As was usual for sons of well to do families in the 18th and 19th century, Felix Mendelssohn also left the Berlin parental home in April 1829 and set out on a journey through Europe to broaden his horizon. Even before the summer he and his friend and travel companion Karl Klingemann arrived in Edinburgh and from there they toured Scotland and sailed along the coast. Felix was struck by the wild Scottish sea- and landscapes and made drawings and water colours. But also the Hebrides Ouverture and Symphony no. 3 (the Scottish) are memorable fruits. Before his travels Mendelssohn had already started to compose the Fantasy in F sharp, which is also called Sonata écossaise (Scottish sonata), but only after the three years’ tour did he finish and publish it. The work is comprised of three parts and continues with the attacca as one big whole. Sieben Charakterstücke op.7 is an early work of Mendelssohn. He wrote it between 1824 and 1826, at the age of 15 up to 17 and dedicated it to his former piano teacher Ludwig Berger. Not all composer geniuses in musical history show such developed composition skill and musicality at such an early age as is shown in this piece. We already see the characteristics that Mendelssohn demonstrates in all works made throughout his entire life: lyrical melodies in nos. 1 and 6, restless perpetuum mobile in nos. 2, 4 and 7, and a composition in the style of J.S.Bach in 3 and 5 (Fuga).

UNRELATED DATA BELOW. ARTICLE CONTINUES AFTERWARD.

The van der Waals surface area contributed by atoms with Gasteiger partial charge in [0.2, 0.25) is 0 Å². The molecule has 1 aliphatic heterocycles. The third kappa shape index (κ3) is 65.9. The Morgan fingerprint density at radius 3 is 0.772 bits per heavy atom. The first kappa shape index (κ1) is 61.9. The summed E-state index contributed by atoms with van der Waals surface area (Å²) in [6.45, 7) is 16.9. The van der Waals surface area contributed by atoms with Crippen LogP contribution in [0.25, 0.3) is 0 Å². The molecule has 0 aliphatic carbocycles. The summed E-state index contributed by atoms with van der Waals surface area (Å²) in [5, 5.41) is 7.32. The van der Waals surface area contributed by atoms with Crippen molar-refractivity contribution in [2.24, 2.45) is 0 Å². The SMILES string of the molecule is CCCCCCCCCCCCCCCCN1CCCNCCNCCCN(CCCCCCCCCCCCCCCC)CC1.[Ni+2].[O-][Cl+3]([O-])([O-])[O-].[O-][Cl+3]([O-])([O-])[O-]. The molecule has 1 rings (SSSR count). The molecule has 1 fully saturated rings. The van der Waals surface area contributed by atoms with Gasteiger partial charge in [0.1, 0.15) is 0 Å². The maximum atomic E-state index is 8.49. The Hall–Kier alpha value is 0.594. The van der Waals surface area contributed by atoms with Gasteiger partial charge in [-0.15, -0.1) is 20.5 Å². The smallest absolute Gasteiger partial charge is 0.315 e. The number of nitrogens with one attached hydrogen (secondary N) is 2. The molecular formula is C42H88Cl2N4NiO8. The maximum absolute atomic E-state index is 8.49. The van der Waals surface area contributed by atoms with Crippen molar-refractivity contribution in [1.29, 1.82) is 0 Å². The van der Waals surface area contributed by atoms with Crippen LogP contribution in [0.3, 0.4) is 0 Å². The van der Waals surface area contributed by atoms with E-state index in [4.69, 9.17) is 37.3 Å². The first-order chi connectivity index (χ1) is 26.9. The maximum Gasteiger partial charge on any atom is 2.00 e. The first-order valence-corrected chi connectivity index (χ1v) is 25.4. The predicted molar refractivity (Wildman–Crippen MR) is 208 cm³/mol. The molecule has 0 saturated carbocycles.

Total time: 01:10:53
DPA 4006, Neumann U87, TLM 170, KM 184
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|Release Date||September 25, 2015|
Piano music was a mainstay of Mendelssohn’s output from childhood onwards, although in this anniversary year, record companies have paid relatively little attention to it. There are even fewer recitals recorded on pianos built by Mendelssohn’s contemporaries, so this one from fortepianist Riko Fukuda is most welcome. After studying oboe and piano in a Japanese conservatory, she left to study in The Netherlands under Stanley Hoogland at the Royal Conservatory in The Hague. Specializing in the fortepiano, she founded the Nepomuk Fortepiano Quintet with which she has made several recordings.
For her Mendelssohn recital, she has chosen pianos from the Edwin Beunk Collection in the Netherlands; a Graf of 1835 and an Erard of 1837, which have been lovingly restored, well-prepared, tuned and voiced. The Graf has transparency of tone and good attack which makes for precise articulation and is excellent for contrapuntal music, while the Erard has a rich singing tone and a more dramatic range of tone colours. Both instruments show the wooden-framed fortepiano characteristic of varied and almost orchestral tone colours throughout their ranges, compared with the relative tonal uniformity of modern pianos.
In recording terms, the sound of both fortepianos is strikingly realistic, the piano being placed at an ideal distance so that mechanical noises never intrude, and a subtly resonant and sympathetic acoustic allows the tone to fully develop in their tonal and dynamic ranges. Stereo DSD balance is excellent, while the 5.0 Multi-Channel adds the subtle but effective three-dimensional touch of realism that can make so much difference to enjoyment of chamber music.
This is a desirable Mendelssohn disc, with Fukuda showing her affinity for period instruments and making one want to hear more from her. If you have doubts about clattery or wobbly sounding old pianos, this recording could be the one which convinces you otherwise.
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